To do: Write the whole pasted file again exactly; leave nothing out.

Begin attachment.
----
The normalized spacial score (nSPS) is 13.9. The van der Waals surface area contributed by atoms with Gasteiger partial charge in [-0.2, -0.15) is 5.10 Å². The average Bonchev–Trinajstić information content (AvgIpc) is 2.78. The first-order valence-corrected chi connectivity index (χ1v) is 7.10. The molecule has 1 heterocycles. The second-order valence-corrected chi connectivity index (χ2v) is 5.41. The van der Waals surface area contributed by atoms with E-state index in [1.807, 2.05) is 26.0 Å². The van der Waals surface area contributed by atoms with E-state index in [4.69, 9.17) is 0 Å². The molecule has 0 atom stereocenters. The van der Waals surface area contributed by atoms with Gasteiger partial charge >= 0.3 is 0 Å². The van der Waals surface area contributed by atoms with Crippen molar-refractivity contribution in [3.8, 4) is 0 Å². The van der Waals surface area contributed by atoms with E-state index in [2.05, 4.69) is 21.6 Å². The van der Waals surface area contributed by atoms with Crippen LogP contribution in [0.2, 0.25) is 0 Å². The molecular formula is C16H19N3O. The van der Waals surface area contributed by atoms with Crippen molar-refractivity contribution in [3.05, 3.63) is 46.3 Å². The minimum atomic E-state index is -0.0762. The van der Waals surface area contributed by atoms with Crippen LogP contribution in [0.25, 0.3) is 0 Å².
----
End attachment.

The normalized spacial score (nSPS) is 13.9. The van der Waals surface area contributed by atoms with Gasteiger partial charge in [-0.2, -0.15) is 5.10 Å². The average Bonchev–Trinajstić information content (AvgIpc) is 2.78. The first-order valence-corrected chi connectivity index (χ1v) is 7.10. The molecule has 1 heterocycles. The second-order valence-corrected chi connectivity index (χ2v) is 5.41. The van der Waals surface area contributed by atoms with E-state index in [1.807, 2.05) is 26.0 Å². The van der Waals surface area contributed by atoms with E-state index in [4.69, 9.17) is 0 Å². The molecule has 0 atom stereocenters. The van der Waals surface area contributed by atoms with Gasteiger partial charge >= 0.3 is 0 Å². The van der Waals surface area contributed by atoms with Crippen molar-refractivity contribution in [3.8, 4) is 0 Å². The van der Waals surface area contributed by atoms with E-state index in [2.05, 4.69) is 21.6 Å². The van der Waals surface area contributed by atoms with Crippen LogP contribution in [0.2, 0.25) is 0 Å². The molecular formula is C16H19N3O. The van der Waals surface area contributed by atoms with Crippen molar-refractivity contribution in [3.05, 3.63) is 46.3 Å². The minimum atomic E-state index is -0.0762. The van der Waals surface area contributed by atoms with Crippen LogP contribution in [0.25, 0.3) is 0 Å².